Sunday, August 14, 2016
Priest et al., Winning at Active Management
The first task of the authors is to make the case for active management in the face of the industry’s pretty grim performance numbers. Even before fees, a minority of U.S. large-cap core equity managers managed to outperform the S&P 500 over one year (42%), three years (48%), and five years (46%). Only over a ten-year time horizon did a majority outperform (69%).
The authors’ argument is that the real-life insights of behavioral economists have effectively defeated what “started off as an ironclad theoretical case for passive management.” (p. 85) Even so, the strongest conclusion this argument can reach is that successful active management is possible.
Several factors work against active managers. Periods of higher correlation and lower dispersion are challenging for managers, as are times when the stocks of lower-quality companies outperform those of higher-quality companies. Active funds also experience a drag from cash holdings. And, of course, they fall victim to the paradox of skill. As Mauboussin described this paradox, as participants in an endeavor become more skillful as a whole, luck becomes an increasingly important component of any one participant’s results.
Theoretically, active managers can outperform stock market averages because behavioral biases create market inefficiencies. Practically, “most managers have not been following an approach that is likely to work.” The authors contend that “capturing the impact of stock-specific inefficiencies requires a disciplined process that (1) understands the forces that create an inefficiency, (2) captures it by ‘casting a wide net’ across stocks that are likely to be affected, and (3) properly structures the portfolio so as to filter out the impact of any factors (e.g., size or industry effects) for which the manager currently has no forecast, and which might otherwise swamp the excess return generated by the inefficiency that the manager is trying to capture.” (p. 106)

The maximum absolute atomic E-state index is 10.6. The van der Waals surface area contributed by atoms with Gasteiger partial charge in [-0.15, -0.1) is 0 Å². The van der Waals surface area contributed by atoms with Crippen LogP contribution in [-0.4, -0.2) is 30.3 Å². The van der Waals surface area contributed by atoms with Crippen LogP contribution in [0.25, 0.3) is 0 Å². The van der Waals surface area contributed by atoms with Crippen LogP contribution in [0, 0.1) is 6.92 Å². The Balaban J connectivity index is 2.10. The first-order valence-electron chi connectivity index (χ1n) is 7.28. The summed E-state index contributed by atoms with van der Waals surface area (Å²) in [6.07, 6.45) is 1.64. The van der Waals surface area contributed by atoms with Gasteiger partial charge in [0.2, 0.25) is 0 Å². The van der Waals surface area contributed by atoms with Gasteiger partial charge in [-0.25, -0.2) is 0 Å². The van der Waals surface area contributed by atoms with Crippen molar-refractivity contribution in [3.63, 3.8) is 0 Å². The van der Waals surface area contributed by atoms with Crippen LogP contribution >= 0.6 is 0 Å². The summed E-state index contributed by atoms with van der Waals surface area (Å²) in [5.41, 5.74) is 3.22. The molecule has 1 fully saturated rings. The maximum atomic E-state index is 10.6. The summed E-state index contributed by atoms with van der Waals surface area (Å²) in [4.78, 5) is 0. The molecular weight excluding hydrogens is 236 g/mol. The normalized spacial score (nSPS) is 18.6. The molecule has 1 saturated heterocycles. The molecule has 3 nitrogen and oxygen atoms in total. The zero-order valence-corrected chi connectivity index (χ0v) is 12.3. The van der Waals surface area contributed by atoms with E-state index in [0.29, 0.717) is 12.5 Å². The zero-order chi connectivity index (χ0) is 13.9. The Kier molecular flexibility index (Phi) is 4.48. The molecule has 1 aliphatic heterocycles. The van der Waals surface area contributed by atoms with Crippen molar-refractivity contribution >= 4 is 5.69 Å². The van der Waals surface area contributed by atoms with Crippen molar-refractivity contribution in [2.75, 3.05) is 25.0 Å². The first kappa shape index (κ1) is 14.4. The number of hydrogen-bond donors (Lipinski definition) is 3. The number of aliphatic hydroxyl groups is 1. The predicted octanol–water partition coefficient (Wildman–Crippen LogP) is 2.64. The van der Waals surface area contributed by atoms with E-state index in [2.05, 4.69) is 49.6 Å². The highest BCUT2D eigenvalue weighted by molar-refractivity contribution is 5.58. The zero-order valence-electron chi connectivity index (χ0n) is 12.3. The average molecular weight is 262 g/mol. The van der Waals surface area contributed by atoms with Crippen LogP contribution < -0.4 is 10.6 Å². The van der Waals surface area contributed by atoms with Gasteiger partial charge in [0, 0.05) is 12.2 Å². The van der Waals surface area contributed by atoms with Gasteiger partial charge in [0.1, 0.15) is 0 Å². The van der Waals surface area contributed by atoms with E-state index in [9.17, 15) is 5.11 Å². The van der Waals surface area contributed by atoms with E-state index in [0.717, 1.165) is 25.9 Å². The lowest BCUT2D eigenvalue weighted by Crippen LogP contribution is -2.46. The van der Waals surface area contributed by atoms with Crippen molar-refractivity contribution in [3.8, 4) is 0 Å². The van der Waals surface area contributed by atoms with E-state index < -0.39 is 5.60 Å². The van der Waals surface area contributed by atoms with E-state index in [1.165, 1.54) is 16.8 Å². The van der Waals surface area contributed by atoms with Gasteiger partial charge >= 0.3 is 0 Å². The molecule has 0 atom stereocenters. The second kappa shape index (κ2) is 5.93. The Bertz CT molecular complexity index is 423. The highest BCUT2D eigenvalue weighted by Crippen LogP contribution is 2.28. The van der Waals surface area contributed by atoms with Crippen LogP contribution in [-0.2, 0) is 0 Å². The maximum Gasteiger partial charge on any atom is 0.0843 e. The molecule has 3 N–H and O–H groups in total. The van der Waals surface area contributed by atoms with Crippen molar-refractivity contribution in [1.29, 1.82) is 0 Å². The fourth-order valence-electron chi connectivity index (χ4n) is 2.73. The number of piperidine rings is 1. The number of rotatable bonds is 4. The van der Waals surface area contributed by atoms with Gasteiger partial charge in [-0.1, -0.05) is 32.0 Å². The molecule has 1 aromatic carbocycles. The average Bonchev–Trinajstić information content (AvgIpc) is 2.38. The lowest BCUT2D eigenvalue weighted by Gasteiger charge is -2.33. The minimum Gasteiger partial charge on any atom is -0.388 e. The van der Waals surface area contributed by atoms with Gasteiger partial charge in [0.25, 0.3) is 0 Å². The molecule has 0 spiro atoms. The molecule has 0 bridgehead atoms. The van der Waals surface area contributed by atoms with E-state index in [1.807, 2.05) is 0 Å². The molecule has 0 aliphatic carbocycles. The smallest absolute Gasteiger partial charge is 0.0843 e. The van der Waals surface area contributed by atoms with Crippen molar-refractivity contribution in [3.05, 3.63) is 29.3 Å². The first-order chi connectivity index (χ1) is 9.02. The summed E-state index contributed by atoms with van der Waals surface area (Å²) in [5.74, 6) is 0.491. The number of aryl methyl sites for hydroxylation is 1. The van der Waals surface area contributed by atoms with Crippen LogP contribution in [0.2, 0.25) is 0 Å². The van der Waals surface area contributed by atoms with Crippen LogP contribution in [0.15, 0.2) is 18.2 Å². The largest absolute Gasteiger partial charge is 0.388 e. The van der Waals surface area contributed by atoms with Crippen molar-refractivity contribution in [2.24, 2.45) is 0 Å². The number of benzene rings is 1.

The investment philosophy of the authors’ firm is that “cash flow is the origin of value in stocks, and that forecasts of cash flows should be the basis for security selection.” (p. 133)
The authors also address the role of technology in investing. Will computers eventually take over the world of investment management? The authors not unexpectedly take the position that “investing is too important for robots alone.” Instead, they are, in the words of one of their firm’s recent initiatives, “racing with the machine.”
Three appendices to the book present selected articles and white papers of Epoch Investment Partners, a review of principles of valuation for financial assets, and a case study about disclosure written by Jack Treynor in 1993.